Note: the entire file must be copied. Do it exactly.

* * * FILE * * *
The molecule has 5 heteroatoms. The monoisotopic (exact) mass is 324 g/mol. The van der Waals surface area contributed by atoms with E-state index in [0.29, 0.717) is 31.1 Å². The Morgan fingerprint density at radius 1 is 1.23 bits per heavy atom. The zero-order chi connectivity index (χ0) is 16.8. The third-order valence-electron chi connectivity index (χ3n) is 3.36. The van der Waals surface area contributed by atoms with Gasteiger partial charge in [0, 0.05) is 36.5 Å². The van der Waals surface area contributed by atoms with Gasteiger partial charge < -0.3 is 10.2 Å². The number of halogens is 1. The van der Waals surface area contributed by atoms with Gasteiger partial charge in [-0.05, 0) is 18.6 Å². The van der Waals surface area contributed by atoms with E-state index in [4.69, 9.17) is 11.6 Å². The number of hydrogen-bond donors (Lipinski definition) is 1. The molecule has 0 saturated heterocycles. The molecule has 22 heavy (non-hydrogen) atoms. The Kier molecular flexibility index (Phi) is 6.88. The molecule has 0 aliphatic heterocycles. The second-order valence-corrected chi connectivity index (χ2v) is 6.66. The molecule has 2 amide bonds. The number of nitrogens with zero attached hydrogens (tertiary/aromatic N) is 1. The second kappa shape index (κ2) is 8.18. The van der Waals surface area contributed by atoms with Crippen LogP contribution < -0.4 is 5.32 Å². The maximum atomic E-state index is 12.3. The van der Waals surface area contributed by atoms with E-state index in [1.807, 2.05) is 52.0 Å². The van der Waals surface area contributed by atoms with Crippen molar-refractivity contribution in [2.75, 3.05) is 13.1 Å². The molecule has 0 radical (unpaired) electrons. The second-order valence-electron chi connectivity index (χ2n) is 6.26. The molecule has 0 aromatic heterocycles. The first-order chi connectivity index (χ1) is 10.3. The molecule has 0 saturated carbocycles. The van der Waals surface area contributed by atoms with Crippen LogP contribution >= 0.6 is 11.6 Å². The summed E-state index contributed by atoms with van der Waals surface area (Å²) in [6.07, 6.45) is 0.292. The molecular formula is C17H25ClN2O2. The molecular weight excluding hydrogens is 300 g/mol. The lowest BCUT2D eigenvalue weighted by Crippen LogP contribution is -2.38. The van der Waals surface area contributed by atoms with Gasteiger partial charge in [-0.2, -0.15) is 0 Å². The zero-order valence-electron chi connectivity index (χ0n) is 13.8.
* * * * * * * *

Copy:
The molecule has 5 heteroatoms. The monoisotopic (exact) mass is 324 g/mol. The van der Waals surface area contributed by atoms with E-state index in [0.29, 0.717) is 31.1 Å². The Morgan fingerprint density at radius 1 is 1.23 bits per heavy atom. The zero-order chi connectivity index (χ0) is 16.8. The third-order valence-electron chi connectivity index (χ3n) is 3.36. The van der Waals surface area contributed by atoms with Gasteiger partial charge in [0, 0.05) is 36.5 Å². The van der Waals surface area contributed by atoms with Gasteiger partial charge < -0.3 is 10.2 Å². The number of halogens is 1. The van der Waals surface area contributed by atoms with Gasteiger partial charge in [-0.05, 0) is 18.6 Å². The van der Waals surface area contributed by atoms with E-state index in [4.69, 9.17) is 11.6 Å². The number of hydrogen-bond donors (Lipinski definition) is 1. The molecule has 0 saturated heterocycles. The molecule has 22 heavy (non-hydrogen) atoms. The Kier molecular flexibility index (Phi) is 6.88. The molecule has 0 aliphatic heterocycles. The second-order valence-corrected chi connectivity index (χ2v) is 6.66. The molecule has 2 amide bonds. The number of nitrogens with zero attached hydrogens (tertiary/aromatic N) is 1. The second kappa shape index (κ2) is 8.18. The van der Waals surface area contributed by atoms with Crippen LogP contribution < -0.4 is 5.32 Å². The maximum atomic E-state index is 12.3. The van der Waals surface area contributed by atoms with E-state index in [1.807, 2.05) is 52.0 Å². The van der Waals surface area contributed by atoms with Crippen molar-refractivity contribution in [2.75, 3.05) is 13.1 Å². The molecule has 0 radical (unpaired) electrons. The second-order valence-electron chi connectivity index (χ2n) is 6.26. The molecule has 0 aromatic heterocycles. The first-order chi connectivity index (χ1) is 10.3. The molecule has 0 saturated carbocycles. The van der Waals surface area contributed by atoms with Crippen LogP contribution >= 0.6 is 11.6 Å². The summed E-state index contributed by atoms with van der Waals surface area (Å²) in [6.07, 6.45) is 0.292. The molecular formula is C17H25ClN2O2. The molecular weight excluding hydrogens is 300 g/mol. The lowest BCUT2D eigenvalue weighted by Crippen LogP contribution is -2.38. The van der Waals surface area contributed by atoms with Gasteiger partial charge in [-0.2, -0.15) is 0 Å². The zero-order valence-electron chi connectivity index (χ0n) is 13.8.